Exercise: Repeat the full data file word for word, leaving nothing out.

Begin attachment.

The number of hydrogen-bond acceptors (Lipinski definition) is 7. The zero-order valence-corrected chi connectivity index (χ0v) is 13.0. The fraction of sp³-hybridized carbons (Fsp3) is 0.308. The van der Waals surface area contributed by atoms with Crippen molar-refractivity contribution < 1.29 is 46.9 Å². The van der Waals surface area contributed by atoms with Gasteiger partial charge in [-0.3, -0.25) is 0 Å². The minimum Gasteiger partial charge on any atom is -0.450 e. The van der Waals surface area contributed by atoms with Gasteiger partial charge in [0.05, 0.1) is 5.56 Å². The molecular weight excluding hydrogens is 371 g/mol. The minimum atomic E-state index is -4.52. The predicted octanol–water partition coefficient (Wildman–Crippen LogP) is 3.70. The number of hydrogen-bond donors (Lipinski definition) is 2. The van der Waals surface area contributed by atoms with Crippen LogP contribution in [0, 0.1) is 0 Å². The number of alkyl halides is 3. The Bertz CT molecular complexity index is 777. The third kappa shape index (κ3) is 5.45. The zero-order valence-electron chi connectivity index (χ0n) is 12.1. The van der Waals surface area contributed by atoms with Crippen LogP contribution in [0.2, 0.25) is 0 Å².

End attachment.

The number of hydrogen-bond acceptors (Lipinski definition) is 7. The zero-order valence-corrected chi connectivity index (χ0v) is 13.0. The fraction of sp³-hybridized carbons (Fsp3) is 0.308. The van der Waals surface area contributed by atoms with Crippen molar-refractivity contribution < 1.29 is 46.9 Å². The van der Waals surface area contributed by atoms with Gasteiger partial charge in [-0.3, -0.25) is 0 Å². The minimum Gasteiger partial charge on any atom is -0.450 e. The van der Waals surface area contributed by atoms with Gasteiger partial charge in [0.05, 0.1) is 5.56 Å². The molecular weight excluding hydrogens is 371 g/mol. The minimum atomic E-state index is -4.52. The predicted octanol–water partition coefficient (Wildman–Crippen LogP) is 3.70. The number of hydrogen-bond donors (Lipinski definition) is 2. The van der Waals surface area contributed by atoms with Crippen LogP contribution in [0, 0.1) is 0 Å². The number of alkyl halides is 3. The Bertz CT molecular complexity index is 777. The third kappa shape index (κ3) is 5.45. The zero-order valence-electron chi connectivity index (χ0n) is 12.1. The van der Waals surface area contributed by atoms with Crippen LogP contribution in [0.2, 0.25) is 0 Å².